Streets millage to go before St. Clair Shores voters

By: Kristyne E. Demske | St. Clair Shores Sentinel | Published March 22, 2019

Shutterstock image

ST. CLAIR SHORES — St. Clair Shores voters will decide whether to approve a five-year streets millage at a higher rate later this year.

The City Council approved ballot proposal language for the expiring 1.196-mill, five-year streets millage at its March 18 meeting, after considering both how high of a millage to request from voters and also whether some municipal parking lots should be included in the permitted use for the tax dollars raised.

“This millage is very needed with regard to the amount of work that needs to be done in the city,” said City Manager Mike Smith.

Voters last approved a rate of 1.25 mills in 2014, which has since been reduced by Headlee Amendment rollback to 1.196. With the cost of concrete up about 30 percent, however, Smith said that the city may not be able to accomplish as much street paving if residents were simply asked for a renewal. That is why the City Council considered millage rates of 1.25, 1.50 and 1.75 mills for the proposal, which will be on the August ballot if a primary election is triggered by the number of candidates running for City Council and mayor, or on the November general election ballot if no primary is needed.

Several council members objected to including parking lot paving as part of the streets millage.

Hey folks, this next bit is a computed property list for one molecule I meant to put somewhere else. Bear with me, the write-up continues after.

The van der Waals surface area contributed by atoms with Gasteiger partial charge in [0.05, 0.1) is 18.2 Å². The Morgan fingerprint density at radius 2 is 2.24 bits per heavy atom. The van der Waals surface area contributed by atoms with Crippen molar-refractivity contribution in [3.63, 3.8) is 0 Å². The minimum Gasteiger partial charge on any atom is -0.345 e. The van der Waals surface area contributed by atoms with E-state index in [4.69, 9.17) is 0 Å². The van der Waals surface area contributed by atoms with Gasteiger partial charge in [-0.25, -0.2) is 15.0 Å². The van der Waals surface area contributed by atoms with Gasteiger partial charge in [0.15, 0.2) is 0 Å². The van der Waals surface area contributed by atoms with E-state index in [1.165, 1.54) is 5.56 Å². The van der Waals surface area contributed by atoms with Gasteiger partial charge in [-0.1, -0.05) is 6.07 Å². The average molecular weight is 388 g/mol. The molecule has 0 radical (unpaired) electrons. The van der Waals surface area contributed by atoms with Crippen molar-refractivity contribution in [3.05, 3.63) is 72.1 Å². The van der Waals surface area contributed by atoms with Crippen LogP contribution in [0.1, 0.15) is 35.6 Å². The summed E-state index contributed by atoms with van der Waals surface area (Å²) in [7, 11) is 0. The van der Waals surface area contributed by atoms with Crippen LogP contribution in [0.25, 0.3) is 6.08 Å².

Councilman John Caron said that the general fund could cover a majority of the costs of repaving city parking lots if the council is disciplined in its budgetary practices. He said he believes that the streets millage does need to continue, but all of the money should go into repairing streets, not parking lots.

A 1.75 mil rate is expected to produce $2.6 million in revenue in its first year. Conversely, a 1.25 mill rate would produce $1.9 million in its first year.

“I feel like we’re losing the battle with our streets and we’re getting further and further behind,” said Councilman Peter Rubino. “I hate even the idea of increasing a millage on people, but we’re pretty desperate.”

For each quarter-mill increase, Smith said that it would cost the owner of an average home in St. Clair Shores with a $120,000 taxable value about $16 extra.

Councilman Peter Accica said that he thinks the 1.75 mill rate is the way to go because he finds himself avoiding some local streets because of their condition.

“We have one chance to do this, do it right,” he said.

Smith said that the 1.75 mill rate would allow the city to “get ahead of the curve” instead of just keeping pace with the rate of “road inflation.”

If approved by voters, the new millage rate will go into effect July 1, 2020. The City Council approved the ballot proposal with a vote of 6-1. Councilwoman Candice Rusie was opposed.

The same night, the City Council unanimously approved ballot language for a renewal of the three-year police and fire millage at the current rate of just under 5 mills. That proposal will be on the August ballot if there is a primary election or on the November ballot if there is not a primary election.